Conrad Schnitzler & Andreas Reihse: Con-Struct (m=minimal)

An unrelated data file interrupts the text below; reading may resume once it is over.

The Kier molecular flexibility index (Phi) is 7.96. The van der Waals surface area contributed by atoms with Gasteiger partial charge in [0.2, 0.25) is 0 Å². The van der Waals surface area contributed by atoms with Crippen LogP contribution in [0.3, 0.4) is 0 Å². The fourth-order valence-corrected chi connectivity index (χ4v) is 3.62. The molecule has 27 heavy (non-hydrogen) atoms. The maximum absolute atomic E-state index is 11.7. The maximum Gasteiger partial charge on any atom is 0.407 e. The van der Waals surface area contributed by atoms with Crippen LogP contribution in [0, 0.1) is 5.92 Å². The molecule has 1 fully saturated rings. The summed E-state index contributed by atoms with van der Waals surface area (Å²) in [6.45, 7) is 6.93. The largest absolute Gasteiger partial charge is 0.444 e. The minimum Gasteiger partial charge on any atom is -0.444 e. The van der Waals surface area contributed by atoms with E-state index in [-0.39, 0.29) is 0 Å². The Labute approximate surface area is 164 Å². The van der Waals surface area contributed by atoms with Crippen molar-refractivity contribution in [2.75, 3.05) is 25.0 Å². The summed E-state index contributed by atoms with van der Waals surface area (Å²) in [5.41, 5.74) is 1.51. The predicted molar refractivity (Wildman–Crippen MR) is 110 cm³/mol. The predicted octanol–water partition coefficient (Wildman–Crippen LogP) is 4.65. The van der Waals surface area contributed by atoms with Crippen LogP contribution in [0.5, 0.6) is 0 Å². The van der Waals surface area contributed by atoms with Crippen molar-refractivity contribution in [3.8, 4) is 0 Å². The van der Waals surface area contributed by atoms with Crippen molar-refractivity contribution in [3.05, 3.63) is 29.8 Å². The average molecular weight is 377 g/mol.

Andreas Reihse is perhaps best known as one of the founding members of experimental electronic act Kreidler, but he’s also released dance music as April among other projects. The vaguely Krautrock leanings of Kreidler are at play here as Reihse takes his hand at reworking and reinterpreting the last recordings of founding Kluster member (before they became Cluster later, without him) Conrad Schnitzler before he died in 2011. The first track on Reihse’s take on Schnitzler’s material is a cycling, mechanical hum under and over which harmonics and drones fade in and out. It’s mesmerizing as an intro to this collection of interpretations and reworkings. The second track changes it up completely with something far more krautrock influenced, or at least so it seems at first. Its motorik synth bass repetition is not an intro so much as the main idea, which begins to waver and be manipulated over time, with filters and effects. There’s almost always a cyclical sense of rhythm in each track, but it varies in dynamics and style. “Con-Struct 17” is overtly percussive and rhythmic, bridging the divide between Kraftwerk and Cluster, while “Con-Struct 15” takes it somewhere more disorienting with extensive chorus/flanger effects. My favorites are the more out-there excursions that move away from musicality into something entirely other; these close out the release as a trio. “Con-Struct 12” is a swirl of atonal synthesis that would sound right at home on Editions Mego, while “Con-Struct 11” sounds like vintage computer music writing itself. Closer “Con-Struct 10” is like the mellower companion to “12” with its shimmering, upfront synthesis clouds of sound, a nice hazy finish to the release. I prefer the less predictable abstractions that complete the album, but they work especially well as the epilogue to the more rhythmic experiments that precede. I would say that I don’t find it as personally satisfying as Borngräber & Strüver’s take on Schnitzler’s recordings that kicked off the series in 2011, but it’s still an interesting and handsome collection of ideas, textures and treatments that pay tribute to the legacy of such a legendary talent.